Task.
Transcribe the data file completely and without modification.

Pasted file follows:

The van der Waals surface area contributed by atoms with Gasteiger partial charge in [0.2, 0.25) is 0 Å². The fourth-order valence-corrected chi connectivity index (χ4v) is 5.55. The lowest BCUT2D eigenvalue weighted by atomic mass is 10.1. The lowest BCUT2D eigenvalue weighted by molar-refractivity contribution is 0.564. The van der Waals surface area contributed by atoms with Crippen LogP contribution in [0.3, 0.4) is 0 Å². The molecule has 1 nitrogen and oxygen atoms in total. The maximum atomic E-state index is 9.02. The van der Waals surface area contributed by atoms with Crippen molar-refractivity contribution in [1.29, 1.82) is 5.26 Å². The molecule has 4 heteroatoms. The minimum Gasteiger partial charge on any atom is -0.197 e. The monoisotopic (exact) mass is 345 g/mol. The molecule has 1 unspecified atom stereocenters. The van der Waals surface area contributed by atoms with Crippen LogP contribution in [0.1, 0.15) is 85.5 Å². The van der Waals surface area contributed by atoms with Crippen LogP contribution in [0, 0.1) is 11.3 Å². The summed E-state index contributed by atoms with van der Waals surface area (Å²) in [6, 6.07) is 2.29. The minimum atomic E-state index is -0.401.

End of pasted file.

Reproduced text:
The van der Waals surface area contributed by atoms with Gasteiger partial charge in [0.2, 0.25) is 0 Å². The fourth-order valence-corrected chi connectivity index (χ4v) is 5.55. The lowest BCUT2D eigenvalue weighted by atomic mass is 10.1. The lowest BCUT2D eigenvalue weighted by molar-refractivity contribution is 0.564. The van der Waals surface area contributed by atoms with Crippen LogP contribution in [0.3, 0.4) is 0 Å². The molecule has 1 nitrogen and oxygen atoms in total. The maximum atomic E-state index is 9.02. The van der Waals surface area contributed by atoms with Crippen molar-refractivity contribution in [1.29, 1.82) is 5.26 Å². The molecule has 4 heteroatoms. The minimum Gasteiger partial charge on any atom is -0.197 e. The monoisotopic (exact) mass is 345 g/mol. The molecule has 1 unspecified atom stereocenters. The van der Waals surface area contributed by atoms with Crippen LogP contribution in [0.1, 0.15) is 85.5 Å². The van der Waals surface area contributed by atoms with Crippen LogP contribution in [0, 0.1) is 11.3 Å². The summed E-state index contributed by atoms with van der Waals surface area (Å²) in [6, 6.07) is 2.29. The minimum atomic E-state index is -0.401.